Blurred vision for brainless jellyfish, according to an article in news@nature, 11 May 2005. Box jellyfish, or cubozoans, are cube shaped creatures that actively chase prey and swim around obstacles, unlike most jellyfish which just drift in ocean currents and eat whatever gets trapped in their tentacles. Cubozoans have an eye-stalk on each corner that contains six eyes. Four of the eyes are simple pits filled with light sensitive pigments. The other two eyes have a lens with a finely graded refractive index that enables it to focus light onto a point. This type of lens is used to produce sharp images in fish, squid and octopi, but the retina (the light sensitive layer) in the cubozoan eye is behind the point where the light is focussed, which means the image falling on the retina is blurry. Researchers at Lund University in Sweden who have been studying cubozoan eyes suggest that this is a useful feature because the jellyfish don’t have brain that can sort and filter visual information. The blurry image enables the jelly fish to find its way around large objects in its environment without being distracted by fine particles floating in the water.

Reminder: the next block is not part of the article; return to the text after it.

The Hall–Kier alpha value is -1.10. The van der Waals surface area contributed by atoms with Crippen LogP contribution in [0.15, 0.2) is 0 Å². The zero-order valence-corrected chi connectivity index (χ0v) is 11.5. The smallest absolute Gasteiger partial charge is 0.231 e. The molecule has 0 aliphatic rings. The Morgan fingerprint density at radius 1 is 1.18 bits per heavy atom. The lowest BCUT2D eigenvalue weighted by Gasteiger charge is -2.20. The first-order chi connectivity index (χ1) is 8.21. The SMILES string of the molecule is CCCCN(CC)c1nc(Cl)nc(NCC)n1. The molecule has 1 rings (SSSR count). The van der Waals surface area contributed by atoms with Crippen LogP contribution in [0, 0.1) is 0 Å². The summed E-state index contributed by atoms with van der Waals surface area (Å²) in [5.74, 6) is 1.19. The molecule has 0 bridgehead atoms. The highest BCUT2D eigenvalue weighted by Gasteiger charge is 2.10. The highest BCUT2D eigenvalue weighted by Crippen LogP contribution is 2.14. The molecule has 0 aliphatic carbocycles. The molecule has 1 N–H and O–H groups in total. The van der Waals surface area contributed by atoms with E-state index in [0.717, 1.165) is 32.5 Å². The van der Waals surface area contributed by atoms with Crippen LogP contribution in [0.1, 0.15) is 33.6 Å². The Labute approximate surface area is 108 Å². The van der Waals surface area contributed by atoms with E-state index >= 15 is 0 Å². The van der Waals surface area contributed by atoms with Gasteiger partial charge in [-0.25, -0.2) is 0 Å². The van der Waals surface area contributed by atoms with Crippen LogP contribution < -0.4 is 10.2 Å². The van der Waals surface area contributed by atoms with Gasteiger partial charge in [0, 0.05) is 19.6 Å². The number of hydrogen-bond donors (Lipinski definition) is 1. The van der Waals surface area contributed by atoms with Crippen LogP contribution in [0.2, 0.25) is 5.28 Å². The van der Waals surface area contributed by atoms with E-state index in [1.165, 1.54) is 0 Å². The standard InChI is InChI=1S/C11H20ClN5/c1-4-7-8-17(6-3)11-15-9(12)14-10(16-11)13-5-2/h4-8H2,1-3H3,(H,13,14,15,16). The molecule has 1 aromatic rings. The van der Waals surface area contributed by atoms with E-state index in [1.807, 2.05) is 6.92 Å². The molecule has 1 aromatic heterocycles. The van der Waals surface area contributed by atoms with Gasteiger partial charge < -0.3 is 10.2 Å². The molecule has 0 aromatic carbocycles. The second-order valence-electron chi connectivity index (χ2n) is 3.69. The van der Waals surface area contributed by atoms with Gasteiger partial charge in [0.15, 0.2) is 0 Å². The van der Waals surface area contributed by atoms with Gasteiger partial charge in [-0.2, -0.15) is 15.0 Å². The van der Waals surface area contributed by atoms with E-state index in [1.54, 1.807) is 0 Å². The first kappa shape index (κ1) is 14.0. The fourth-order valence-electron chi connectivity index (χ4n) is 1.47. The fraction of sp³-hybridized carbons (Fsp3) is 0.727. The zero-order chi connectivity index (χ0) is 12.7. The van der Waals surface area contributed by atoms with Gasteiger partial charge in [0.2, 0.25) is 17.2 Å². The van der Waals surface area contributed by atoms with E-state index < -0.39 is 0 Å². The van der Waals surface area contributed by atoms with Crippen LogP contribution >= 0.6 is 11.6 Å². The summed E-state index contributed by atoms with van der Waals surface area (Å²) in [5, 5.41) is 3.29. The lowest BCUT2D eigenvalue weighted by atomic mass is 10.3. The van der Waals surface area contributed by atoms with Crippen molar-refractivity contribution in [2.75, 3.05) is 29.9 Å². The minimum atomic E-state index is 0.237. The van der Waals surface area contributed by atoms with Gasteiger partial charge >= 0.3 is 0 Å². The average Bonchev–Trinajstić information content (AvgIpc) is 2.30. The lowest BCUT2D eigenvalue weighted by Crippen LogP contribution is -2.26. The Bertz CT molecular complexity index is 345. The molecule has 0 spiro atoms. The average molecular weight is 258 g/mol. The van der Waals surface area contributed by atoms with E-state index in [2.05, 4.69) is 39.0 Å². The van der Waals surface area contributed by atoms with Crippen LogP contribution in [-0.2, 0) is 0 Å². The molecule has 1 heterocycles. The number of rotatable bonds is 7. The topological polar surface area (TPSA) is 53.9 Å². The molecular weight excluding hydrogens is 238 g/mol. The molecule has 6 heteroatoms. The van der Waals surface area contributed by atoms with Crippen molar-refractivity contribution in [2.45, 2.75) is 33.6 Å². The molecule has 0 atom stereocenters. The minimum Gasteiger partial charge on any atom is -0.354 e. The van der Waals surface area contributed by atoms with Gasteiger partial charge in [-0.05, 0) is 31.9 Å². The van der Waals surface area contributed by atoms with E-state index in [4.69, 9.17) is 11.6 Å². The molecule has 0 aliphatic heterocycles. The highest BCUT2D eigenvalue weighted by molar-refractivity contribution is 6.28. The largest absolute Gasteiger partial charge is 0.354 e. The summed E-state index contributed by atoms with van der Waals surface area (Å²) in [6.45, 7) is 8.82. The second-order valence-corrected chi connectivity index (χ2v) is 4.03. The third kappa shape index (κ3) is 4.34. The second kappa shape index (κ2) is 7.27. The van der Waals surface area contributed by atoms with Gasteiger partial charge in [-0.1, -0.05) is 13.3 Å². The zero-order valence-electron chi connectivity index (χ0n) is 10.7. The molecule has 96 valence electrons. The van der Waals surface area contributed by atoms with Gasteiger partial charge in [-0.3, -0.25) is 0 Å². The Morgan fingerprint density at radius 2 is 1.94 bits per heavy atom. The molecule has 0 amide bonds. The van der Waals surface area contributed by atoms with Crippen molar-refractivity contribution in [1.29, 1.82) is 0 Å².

Editorial Comment: These complex ponderings by highly qualified scientists remind us that eyes do not work in isolation – they must function in line with the rest of the creature and according to its needs. Therefore, it is not enough for evolutionists to speculate how an eye could form in graduated steps from simple to complex. In this case they have to explain how the cubozoan eye developed in a precise way to work without a brain, but at the same time provide the information needed for the jellyfish to navigate and find food. (Ref. design, optics, eyes)